The problem with being pregnant and bereaved

Tuesday, April 08, 2014

Loss, by Wendy Cope

The day that he left was terrible -
That evening she went through hell.
His absence wasn't a problem
But the corkscrew had gone as well.

It's not entirely on point. It was she who left, not he. Her absence most certainly is a problem. She even left the corkscrew behind, not that it's any use to me (maybe they only have screwtops in heaven?).

But oh, what I wouldn't give for a large glass of wine right now.

If you didn't laugh, etc.

This poem previously seen here on the subject of a different loss, that of the recipe book my mum made for me. Not just painful because of the recipes but because she also wrote down all of her favourite poems and I bloody well lost them and do you know how hard it is to pick a bloody poem for a bloody funeral??

Illustration by Caitlin McGauley

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  1. Oh lady. I can't even imagine.

  2. I've been thinking of you and your lovely mum lots over the last few days.

    My mum has got her funeral completely planned, down to the last detail, so whenever the time comes we won't have to spend days agonising over the perfect poem, hymn, song, flower, or anything else. I think this might be a mixed blessing - we won't have the stress of trying to pick bloody poems but what are we going to do with ourselves in those awful in-between days?! I guess that's where the wine comes in.

  3. Anonymous here (sorry, another pregnant blogger not yet revealling) but I hear you. Removal of said crutch is very hard. Like Kate above my mother has her funeral planned to a T, hateful to talk about, but needed in a way. I hope remembering her is helping you cope. I'm metaphorically joining you in a glass of wine in her honour x

  4. ...I don't know whether you have come across it, but I liked Mary Elizabeth Frye's poem that begins, "Do not stand at my grave and weep". I read a version of this at my grandfather's funeral last year and felt it was very fitting in many ways, it may fit you. thoughts continue to be with you. As your mom said in regard to her cancer, it is not something you have to be 'brave' about, only something you have to go carry with you. In many ways much like being pregnant. I wish you find strength by whatever means necessary. Knitting, mayhap?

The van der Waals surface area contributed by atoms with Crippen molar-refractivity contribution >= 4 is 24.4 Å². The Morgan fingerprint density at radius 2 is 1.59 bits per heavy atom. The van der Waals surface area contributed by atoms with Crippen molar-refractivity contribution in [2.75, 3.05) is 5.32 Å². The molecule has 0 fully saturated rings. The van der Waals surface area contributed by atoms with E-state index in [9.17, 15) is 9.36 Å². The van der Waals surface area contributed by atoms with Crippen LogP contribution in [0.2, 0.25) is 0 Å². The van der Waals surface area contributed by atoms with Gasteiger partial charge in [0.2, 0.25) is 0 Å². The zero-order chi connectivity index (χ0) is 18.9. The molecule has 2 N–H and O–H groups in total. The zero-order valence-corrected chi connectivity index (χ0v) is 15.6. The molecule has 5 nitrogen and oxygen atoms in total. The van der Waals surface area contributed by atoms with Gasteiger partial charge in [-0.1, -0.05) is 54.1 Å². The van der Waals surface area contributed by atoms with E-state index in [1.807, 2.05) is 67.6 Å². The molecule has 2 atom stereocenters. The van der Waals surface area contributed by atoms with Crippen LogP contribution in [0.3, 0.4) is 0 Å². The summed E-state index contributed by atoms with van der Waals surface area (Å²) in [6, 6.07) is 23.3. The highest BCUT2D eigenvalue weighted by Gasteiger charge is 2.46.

5. Oh Kirsty. My heart is aching for you. I saw your last post on Sunday morning on the train but my phone failed to let me comment. I'm so sorry for your loss and I can't begin to imagine how you are feeling. I hope you find comfort in the poetic options and know that whatever you choose will be perfect because you will have chosen it.

  6. I'm so sorry you are going through this. My dad died after a brief and ultimately unsuccessful dalliance with cancer just before I had my daughter and it was such a bitch. Grief, no alcohol and pregnancy hormones are an evil combination. You and your family are in this random woman's thoughts

  7. This might be of some use although not a patch on a glass of wine

  8. You know- as long as one glass of wine doesn't turn into three or four I believe that you are totally allowed. Up to you of course, but science says it's okay. Otherwise I hear that chocolate is the next best thing & it just so happens that I have some for you. xxx

  9. Girl, I was just thinking that I wish you could help yourself to a big ol' glass of wine. Take care of yourself. xo Evie

  10. You'll know when you find the right poem. I had to organise my Dad's funeral not so long ago and had no idea at all what he wanted (burial? cremation? music? readings?). I remember well blindly googling for funeral readings and for ages finding nothing that was 'him' until I stumbled across one that was. That fitted. I hope you'll find one that fits for your Mum and the funeral goes as well as it can.
    And its obviously a personal choice but as Lauren says the science says a glass of wine is just fine ( - especially if it makes you feel better.

  11. I am quite sure that under the circumstances the little one will understand. That's even a professional opinion. xx

  12. I'm with the other ladies - a glass of wine is totally fine in my books in this situation. To go off on a strange tangent, if you feel like reading something about pregnancy that isn't all the stupid books, I recommend Expecting Better by Emily Oster. She's an economist and writes fact with research behind it, whilst also telling her personal story. I thought it was a great read. Here's an excerpt:

    And on poetry, I don't have any stand out suggestions and my heart goes out to you for the missing poems... if it's worth anything, my favourite is Robert Frost.

    1. Oh duh someone already recommended that book. Well, there you go!

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